Someone posted a comment and mentioned the topic of builders in Brazil. I thought that deserved a post of its own, so here goes.
Dealing with builders, painters and the like in Brazil is one of the trickiest endeavors you will probably undertake as a gringo, or Brazilian for that matter.
I have actually seen news reports on the subject and any advice should be seriously considered.
In my experience, and those of people I know, there are three types of builders in Brazil. Good, professional ones who usually work for construction companies, do lots of training and earn accordingly. Good ones who are self-employed and usually inherited their trade from their fathers, grandfathers or from watching other builders. They usually have a team of the third type of builder, or builders like themselves, in which case you are looking at a miracle. Most work alone. Either way, they should be considered a Godsend if you are planning on building anything because they are usually overloaded with work or extremely, rare. Then, there are the ones who say they are builders, which in rare cases is true, to some extent, or who learned the trade from someone else. They are usually alcoholic and/or very bad at managing money.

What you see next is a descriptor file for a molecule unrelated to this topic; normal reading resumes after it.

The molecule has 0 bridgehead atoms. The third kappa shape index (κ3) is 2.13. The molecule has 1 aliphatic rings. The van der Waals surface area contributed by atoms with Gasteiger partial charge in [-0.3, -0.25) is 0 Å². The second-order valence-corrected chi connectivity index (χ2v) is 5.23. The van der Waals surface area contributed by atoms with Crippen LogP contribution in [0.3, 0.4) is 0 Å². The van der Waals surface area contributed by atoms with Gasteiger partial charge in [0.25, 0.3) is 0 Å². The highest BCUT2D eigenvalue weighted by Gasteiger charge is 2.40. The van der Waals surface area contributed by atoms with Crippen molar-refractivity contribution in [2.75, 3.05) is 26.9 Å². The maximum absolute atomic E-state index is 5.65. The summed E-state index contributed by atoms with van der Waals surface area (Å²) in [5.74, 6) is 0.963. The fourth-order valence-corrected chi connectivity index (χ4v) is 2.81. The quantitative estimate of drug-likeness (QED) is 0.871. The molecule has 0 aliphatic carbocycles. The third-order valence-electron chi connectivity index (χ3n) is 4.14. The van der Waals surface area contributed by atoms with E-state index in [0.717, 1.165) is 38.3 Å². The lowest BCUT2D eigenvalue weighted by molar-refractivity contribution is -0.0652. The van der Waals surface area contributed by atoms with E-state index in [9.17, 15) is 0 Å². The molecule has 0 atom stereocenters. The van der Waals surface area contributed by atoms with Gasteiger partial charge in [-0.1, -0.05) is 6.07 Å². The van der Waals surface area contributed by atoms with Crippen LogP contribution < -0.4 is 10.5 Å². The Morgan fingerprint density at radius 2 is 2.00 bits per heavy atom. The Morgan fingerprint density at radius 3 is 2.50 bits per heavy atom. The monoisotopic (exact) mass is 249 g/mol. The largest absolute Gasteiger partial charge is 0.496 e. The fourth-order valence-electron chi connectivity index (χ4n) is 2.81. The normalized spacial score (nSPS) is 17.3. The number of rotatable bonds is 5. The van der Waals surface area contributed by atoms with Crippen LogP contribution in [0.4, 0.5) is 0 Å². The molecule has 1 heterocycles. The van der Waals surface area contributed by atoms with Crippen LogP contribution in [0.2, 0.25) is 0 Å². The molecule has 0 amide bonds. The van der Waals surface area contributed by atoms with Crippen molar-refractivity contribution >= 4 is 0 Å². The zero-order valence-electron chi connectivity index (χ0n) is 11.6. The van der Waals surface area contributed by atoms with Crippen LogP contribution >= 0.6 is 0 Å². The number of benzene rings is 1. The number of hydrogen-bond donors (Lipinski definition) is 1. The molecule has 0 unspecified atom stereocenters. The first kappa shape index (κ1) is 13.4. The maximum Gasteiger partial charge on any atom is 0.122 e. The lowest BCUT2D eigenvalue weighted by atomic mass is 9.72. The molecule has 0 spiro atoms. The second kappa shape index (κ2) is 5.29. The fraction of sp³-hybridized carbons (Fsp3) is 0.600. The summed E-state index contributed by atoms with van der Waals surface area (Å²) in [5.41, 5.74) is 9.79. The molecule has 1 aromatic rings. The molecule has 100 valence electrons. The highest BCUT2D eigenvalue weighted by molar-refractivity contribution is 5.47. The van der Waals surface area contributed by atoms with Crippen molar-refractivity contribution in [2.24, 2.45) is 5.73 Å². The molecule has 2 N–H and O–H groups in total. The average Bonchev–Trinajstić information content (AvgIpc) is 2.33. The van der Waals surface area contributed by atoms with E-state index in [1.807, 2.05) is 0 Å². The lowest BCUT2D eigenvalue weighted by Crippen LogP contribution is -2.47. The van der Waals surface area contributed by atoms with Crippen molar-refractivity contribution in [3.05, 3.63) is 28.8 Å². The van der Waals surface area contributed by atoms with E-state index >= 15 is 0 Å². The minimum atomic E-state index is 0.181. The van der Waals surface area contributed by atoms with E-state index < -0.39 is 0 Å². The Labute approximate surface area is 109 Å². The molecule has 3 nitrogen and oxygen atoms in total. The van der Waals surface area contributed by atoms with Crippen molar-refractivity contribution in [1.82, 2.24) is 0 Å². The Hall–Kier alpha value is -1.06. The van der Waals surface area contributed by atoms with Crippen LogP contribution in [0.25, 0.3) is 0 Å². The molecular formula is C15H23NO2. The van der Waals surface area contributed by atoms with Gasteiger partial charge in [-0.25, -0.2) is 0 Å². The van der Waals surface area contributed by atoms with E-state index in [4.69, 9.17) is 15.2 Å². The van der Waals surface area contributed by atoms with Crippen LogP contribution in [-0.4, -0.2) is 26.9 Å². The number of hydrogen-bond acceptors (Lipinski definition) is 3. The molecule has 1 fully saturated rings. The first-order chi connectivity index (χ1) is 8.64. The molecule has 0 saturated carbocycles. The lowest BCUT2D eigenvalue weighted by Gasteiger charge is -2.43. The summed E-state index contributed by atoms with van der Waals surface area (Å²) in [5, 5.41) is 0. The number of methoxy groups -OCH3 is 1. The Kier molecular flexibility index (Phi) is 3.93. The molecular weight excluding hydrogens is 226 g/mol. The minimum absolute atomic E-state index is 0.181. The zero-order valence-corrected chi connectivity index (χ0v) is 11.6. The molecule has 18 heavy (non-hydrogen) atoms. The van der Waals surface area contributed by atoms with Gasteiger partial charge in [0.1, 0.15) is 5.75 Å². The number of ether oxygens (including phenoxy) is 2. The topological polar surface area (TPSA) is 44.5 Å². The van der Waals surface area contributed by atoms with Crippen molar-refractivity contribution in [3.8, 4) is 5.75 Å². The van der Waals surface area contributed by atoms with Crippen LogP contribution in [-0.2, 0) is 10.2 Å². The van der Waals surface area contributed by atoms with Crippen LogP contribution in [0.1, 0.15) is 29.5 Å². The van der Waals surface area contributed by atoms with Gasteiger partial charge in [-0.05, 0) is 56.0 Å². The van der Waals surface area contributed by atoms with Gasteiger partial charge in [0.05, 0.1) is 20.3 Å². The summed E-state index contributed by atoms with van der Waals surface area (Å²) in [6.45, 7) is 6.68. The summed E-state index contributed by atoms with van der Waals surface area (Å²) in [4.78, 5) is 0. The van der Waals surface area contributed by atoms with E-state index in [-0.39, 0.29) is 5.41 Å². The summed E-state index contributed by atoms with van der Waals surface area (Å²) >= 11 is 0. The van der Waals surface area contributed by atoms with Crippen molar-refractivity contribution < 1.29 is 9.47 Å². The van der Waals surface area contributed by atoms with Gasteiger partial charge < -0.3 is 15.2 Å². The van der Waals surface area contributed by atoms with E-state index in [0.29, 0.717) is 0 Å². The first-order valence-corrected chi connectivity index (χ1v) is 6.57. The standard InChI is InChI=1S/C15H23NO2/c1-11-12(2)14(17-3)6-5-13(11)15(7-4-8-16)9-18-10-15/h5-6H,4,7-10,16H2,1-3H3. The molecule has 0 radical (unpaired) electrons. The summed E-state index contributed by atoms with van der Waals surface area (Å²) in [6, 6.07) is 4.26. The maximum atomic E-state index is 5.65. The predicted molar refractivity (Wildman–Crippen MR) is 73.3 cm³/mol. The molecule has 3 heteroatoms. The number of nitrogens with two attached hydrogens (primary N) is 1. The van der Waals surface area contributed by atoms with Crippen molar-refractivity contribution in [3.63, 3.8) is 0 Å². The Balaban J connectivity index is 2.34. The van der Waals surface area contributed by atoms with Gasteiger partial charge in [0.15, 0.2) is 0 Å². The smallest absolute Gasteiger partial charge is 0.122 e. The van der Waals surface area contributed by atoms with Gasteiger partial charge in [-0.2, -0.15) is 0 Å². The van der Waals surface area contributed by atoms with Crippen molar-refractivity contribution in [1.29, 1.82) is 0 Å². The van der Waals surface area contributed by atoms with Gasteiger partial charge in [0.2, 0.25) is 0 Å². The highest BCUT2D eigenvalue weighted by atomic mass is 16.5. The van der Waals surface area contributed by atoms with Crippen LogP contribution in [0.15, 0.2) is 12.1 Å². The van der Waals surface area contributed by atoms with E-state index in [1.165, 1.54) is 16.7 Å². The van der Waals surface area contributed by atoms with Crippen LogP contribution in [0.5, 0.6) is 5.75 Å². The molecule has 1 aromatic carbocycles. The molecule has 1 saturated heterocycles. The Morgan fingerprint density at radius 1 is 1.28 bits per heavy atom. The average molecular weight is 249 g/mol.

This last type of builder is unfortunately the most common so I will stick with them. There are some basic rules when dealing with this type of builder, and rules to steer away from them and try to get the second type of builder. If you are lucky enough and have the resources to hire an architect and engineer (another tricky endeavor), they might already have a team of trusted builders or might handle the builders themselves. In most cases, the engineer or architect will appear once a day for 5 minutes and charge you a fortune for every visit. So you are basically left to deal with the builders yourself.